Pulp Non Fiction

[ Monday, August 29, 2005 ]


Gaza Pullout from the Perspective of a Palestinian Refugee

By: Rev. Alex Awad

As a Palestinian who became a refugee at a very young age, I have no
doubt that the settlers who were evicted from the Gaza Strip have been
deeply traumatized. As I flipped from one news broadcast to the other
following the story, I couldn't help but be moved by the tears of the
Israeli children, who were born and raised in these settlements,
trying to convince God and the soldiers to stop their eviction. These
children have known no other home and many of them have difficulty
understanding the political complexities that are determining their
fate. Children continue to suffer for decisions made by supposedly
intelligent adults. The tears of the settler children brought back to
me memories of my family's forced eviction years ago. I was touched by
the agony of the children, especially because my six siblings and I
ranged in age from one to eleven years when we were forced out of our
home and joined the trail of tears of thousands of Palestinian

Although the suffering of children who are forced out from their homes
is real and traumatic, regardless of their religious or ethnic
backgrounds, it is important to put the current pullout into
perspective. I do this not to undermine or belittle the suffering of
Israelis. My purpose is to fit this one piece of history into its
rightful place within the larger mosaic of the dark saga of the
Arab-Israeli conflict. Consider the following facts:

· For every Israeli child that was
evicted from their home in the Gaza Strip, hundreds of Palestinian
children were evicted from their homes in 1948 and in 1967. My
siblings and I were among those refugee children.

· For every Israeli child that was
evicted from their home in the Gaza Strip, hundreds of Palestinian
children saw their homes demolished in the Gaza Strip and consequently
became homeless in their own neighborhoods. In some cases the parents
and children collapsed under the ruins of their homes.

· Israeli children were evicted by
order of their own government that did its utmost to ensure that these
children and their parents would have as safe and comfortable a
transplant as possible. Not so when Palestinian children and their
parents were forcibly evicted from their homes. Many of the
Palestinian children lost one or both parents during those nightmarish
evictions. My siblings and I lost our father.

· Israeli children who were recently
evicted from the Gaza Strip have been moved to cities, towns, camps,
and hotels that are equipped with life's essential necessities
including fresh water, food, electricity, and shelter. Their parents
will receive compensations of $250,000-$500,000 per family. They have
much reason to be confident in their future outlook. Palestinian
children who survived their expulsion were placed in open air refugee
camps that had no running water, no electricity, no food, no beds, no
bathroom facilities and no shelter. It took several months after their
evictions in 1948 before the Red Cross provided tents for them. Their
parents were never compensated, and they, now grown adults, know that
it is even less likely that they will ever be compensated. They have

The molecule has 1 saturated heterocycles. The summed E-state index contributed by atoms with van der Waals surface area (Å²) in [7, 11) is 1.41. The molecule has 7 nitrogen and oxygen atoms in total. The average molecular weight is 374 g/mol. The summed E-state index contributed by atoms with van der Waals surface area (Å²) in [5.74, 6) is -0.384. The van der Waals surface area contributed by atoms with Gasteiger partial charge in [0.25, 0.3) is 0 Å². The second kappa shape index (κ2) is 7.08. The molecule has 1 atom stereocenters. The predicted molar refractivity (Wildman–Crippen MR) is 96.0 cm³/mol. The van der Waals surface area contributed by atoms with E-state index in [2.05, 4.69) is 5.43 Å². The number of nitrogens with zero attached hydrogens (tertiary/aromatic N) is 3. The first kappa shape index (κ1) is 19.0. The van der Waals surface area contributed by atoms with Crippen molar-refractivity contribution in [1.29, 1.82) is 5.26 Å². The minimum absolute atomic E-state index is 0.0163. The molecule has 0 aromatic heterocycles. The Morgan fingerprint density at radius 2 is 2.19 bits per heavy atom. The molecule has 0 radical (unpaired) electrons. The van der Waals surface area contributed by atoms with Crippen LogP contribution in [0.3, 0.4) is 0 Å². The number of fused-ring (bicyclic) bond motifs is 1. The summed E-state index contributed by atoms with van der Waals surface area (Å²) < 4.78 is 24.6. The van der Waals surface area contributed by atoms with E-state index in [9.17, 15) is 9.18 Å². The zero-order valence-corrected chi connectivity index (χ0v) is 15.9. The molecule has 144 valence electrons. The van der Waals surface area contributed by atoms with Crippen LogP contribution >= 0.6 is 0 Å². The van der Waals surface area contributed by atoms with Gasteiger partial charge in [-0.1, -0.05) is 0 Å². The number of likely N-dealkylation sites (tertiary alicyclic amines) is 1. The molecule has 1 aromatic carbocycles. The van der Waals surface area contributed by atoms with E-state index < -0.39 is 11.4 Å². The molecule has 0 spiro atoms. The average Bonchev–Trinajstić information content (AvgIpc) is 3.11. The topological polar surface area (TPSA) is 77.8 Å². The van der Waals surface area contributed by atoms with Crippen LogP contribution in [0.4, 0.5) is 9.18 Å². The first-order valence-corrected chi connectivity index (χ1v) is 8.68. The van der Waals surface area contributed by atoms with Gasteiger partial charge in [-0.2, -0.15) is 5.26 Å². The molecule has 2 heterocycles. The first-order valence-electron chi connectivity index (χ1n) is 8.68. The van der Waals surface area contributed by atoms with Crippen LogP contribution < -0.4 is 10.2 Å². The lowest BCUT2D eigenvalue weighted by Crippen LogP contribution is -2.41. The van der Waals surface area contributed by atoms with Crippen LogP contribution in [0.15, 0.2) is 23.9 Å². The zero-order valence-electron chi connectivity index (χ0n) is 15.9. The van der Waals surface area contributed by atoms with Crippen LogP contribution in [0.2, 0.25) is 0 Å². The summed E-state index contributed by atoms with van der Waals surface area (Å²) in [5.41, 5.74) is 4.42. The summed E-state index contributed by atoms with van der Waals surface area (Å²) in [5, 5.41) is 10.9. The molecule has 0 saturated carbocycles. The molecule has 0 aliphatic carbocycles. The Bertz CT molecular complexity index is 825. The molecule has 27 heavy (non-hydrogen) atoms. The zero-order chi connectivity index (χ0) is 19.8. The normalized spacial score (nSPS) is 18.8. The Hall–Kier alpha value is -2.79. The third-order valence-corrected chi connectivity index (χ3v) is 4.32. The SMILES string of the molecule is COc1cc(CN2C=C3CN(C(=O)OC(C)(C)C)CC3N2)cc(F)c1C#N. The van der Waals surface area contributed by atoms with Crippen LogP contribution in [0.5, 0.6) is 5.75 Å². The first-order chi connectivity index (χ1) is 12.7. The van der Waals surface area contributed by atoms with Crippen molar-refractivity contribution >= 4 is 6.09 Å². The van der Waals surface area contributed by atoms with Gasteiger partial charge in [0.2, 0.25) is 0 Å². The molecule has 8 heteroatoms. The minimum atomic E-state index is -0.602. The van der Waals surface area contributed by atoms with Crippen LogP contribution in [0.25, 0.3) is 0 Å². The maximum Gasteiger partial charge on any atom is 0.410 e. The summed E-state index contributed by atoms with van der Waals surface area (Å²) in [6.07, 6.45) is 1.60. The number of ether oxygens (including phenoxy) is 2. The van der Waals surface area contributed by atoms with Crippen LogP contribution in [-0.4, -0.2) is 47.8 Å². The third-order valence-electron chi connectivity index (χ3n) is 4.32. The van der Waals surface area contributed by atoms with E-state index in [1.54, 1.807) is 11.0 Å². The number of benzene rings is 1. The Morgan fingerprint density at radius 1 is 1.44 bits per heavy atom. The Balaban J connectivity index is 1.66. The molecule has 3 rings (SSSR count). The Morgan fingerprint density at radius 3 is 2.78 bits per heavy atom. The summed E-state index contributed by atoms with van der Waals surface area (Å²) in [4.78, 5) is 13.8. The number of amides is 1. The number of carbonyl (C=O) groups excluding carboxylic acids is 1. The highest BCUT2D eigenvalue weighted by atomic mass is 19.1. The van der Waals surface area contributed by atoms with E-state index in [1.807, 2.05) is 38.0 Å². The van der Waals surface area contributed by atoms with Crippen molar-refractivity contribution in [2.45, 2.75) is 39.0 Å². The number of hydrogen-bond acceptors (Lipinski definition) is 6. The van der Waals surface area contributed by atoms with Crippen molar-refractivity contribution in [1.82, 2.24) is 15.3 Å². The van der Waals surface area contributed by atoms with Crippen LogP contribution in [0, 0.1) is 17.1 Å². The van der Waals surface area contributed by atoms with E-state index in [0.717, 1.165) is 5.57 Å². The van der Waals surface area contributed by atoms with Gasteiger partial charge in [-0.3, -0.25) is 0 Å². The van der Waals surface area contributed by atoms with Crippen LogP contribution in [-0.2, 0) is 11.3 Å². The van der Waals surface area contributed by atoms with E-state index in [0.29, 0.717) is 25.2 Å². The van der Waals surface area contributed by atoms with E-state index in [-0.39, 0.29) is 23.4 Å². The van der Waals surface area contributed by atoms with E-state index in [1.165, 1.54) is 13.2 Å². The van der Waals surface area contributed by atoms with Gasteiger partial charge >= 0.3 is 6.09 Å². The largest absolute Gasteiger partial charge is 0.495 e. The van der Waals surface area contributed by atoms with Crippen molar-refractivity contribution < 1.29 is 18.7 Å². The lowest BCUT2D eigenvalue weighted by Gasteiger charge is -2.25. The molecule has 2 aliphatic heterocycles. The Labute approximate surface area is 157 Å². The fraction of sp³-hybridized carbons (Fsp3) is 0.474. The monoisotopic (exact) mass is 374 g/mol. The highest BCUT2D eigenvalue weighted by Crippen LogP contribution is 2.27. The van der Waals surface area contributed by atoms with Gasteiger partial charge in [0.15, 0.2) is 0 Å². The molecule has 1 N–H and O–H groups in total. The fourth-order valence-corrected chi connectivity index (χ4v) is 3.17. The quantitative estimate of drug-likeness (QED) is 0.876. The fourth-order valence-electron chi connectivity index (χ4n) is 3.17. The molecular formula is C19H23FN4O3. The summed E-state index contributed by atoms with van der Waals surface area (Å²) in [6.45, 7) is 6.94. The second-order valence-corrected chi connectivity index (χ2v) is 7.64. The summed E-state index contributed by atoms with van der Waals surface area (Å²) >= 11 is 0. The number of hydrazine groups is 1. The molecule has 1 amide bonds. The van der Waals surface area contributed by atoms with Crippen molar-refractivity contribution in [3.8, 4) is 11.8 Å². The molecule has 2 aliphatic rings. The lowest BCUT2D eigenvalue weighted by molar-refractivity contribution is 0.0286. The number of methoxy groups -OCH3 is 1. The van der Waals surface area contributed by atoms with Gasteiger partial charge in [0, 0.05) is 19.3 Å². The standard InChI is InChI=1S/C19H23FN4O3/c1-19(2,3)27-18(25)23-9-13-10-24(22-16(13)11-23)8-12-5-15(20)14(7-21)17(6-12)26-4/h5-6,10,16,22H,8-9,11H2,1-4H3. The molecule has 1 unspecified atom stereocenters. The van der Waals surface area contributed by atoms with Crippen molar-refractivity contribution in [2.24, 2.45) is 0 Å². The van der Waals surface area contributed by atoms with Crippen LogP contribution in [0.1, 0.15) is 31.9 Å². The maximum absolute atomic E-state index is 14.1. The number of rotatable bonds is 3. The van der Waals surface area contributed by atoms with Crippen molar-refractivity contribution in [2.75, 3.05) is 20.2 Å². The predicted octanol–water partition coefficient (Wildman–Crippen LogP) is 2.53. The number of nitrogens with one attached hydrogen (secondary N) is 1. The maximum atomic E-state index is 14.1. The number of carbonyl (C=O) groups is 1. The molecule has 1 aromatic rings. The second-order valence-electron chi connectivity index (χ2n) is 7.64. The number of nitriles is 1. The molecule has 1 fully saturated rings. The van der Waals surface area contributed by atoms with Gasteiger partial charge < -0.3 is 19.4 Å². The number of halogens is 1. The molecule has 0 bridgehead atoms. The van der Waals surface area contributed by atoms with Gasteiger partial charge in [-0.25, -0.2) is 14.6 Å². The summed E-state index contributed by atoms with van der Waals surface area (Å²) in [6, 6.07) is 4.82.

picked up the tattered pieces of their lives, but what if they, like
Israeli children, had been treated humanely? How would this have
affected the politics of the region as a whole?

· Israeli parents who were
transplanted from the Gaza Strip became aware of Sharon's decision
months before the evictions began, allowing them ample time to
spiritually and psychologically prepare their children for the
inevitable. In most cases, Palestinian children had only minutes' or
hours' notices before they were forced to run away from entire cities,
towns and villages that were targeted for destruction or for ethnic
cleansing. Palestinian children left their beloved homes and fields
not knowing that they would never see them again. Footage of Gaza's
boys and girls searching for their toys amidst the rubbles of their
homes was common during the terrible days of the second Intifada.

For the sake of future generations of Israeli and Palestinian
children, adults, who have the power to make crucial decisions
regarding waging wars or making peace and building up or tearing down
of homes, must first ask themselves what will be the consequences of
their actions on men, women, and children. Consider these questions:

· Who taught the settler children that
all of historic Palestine including the Gaza Strip belongs exclusively
to Jews by divine decree and that evicting Jews from these territories
is equivalent to blasphemy against God?

· Where was the Israeli conscience and
Jewish sense of political and social justice when their army gradually
turned the Gaza Strip into the largest open air prison in the world,
causing immense suffering and impoverishment to nearly half a million
Palestinian children?

· Now that the Gaza settlements have
become history, who will compensate Gaza's Palestinian children for
the death, destruction, impoverishment, and trauma that the mistake of
the Israeli occupation has heaped upon them and their parents over a
period of nearly 40 years?

I salute Israeli Prime Minister Ariel Sharon for fixing his and his
country's mistakes in the Gaza Strip and I hope for the sake of all
Israeli and Palestinian children that he will correct his and his
country's blunders in the West Bank.


Alex Awad is the pastor of the East Jerusalem Baptist Church and Dean
of Students at Bethlehem Bible College. His email is abawad@p-ol.com

art [5:57 PM]